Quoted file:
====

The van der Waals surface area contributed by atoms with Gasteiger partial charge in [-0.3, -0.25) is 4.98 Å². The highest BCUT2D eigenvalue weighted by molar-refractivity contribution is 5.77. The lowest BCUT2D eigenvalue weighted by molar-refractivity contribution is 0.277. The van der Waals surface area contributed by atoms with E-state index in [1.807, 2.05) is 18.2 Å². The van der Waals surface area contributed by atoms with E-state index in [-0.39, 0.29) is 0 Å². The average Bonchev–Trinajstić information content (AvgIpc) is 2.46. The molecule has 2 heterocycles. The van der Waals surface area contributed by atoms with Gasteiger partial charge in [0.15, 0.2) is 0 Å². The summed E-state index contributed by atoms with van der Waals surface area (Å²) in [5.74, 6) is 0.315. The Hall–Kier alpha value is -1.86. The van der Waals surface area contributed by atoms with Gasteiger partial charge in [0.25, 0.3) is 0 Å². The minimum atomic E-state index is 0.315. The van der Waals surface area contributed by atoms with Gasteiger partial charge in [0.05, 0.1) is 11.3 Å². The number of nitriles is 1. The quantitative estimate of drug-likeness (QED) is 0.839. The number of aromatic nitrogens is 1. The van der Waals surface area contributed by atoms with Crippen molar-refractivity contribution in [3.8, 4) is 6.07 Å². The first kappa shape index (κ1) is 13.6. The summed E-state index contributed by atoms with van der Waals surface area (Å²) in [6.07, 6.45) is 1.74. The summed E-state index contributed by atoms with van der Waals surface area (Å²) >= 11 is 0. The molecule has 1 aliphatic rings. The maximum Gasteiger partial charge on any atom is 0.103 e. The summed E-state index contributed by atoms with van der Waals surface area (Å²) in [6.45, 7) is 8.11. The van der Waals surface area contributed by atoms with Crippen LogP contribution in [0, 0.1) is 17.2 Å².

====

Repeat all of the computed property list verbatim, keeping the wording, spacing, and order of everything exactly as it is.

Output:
The van der Waals surface area contributed by atoms with Gasteiger partial charge in [-0.3, -0.25) is 4.98 Å². The highest BCUT2D eigenvalue weighted by molar-refractivity contribution is 5.77. The lowest BCUT2D eigenvalue weighted by molar-refractivity contribution is 0.277. The van der Waals surface area contributed by atoms with E-state index in [1.807, 2.05) is 18.2 Å². The van der Waals surface area contributed by atoms with E-state index in [-0.39, 0.29) is 0 Å². The average Bonchev–Trinajstić information content (AvgIpc) is 2.46. The molecule has 2 heterocycles. The van der Waals surface area contributed by atoms with Gasteiger partial charge in [0.15, 0.2) is 0 Å². The summed E-state index contributed by atoms with van der Waals surface area (Å²) in [5.74, 6) is 0.315. The Hall–Kier alpha value is -1.86. The van der Waals surface area contributed by atoms with Gasteiger partial charge in [0.25, 0.3) is 0 Å². The minimum atomic E-state index is 0.315. The van der Waals surface area contributed by atoms with Gasteiger partial charge in [0.05, 0.1) is 11.3 Å². The number of nitriles is 1. The quantitative estimate of drug-likeness (QED) is 0.839. The number of aromatic nitrogens is 1. The van der Waals surface area contributed by atoms with Crippen molar-refractivity contribution in [3.8, 4) is 6.07 Å². The first kappa shape index (κ1) is 13.6. The summed E-state index contributed by atoms with van der Waals surface area (Å²) in [6.07, 6.45) is 1.74. The summed E-state index contributed by atoms with van der Waals surface area (Å²) >= 11 is 0. The molecule has 1 aliphatic rings. The maximum Gasteiger partial charge on any atom is 0.103 e. The summed E-state index contributed by atoms with van der Waals surface area (Å²) in [6.45, 7) is 8.11. The van der Waals surface area contributed by atoms with Crippen LogP contribution in [0, 0.1) is 17.2 Å².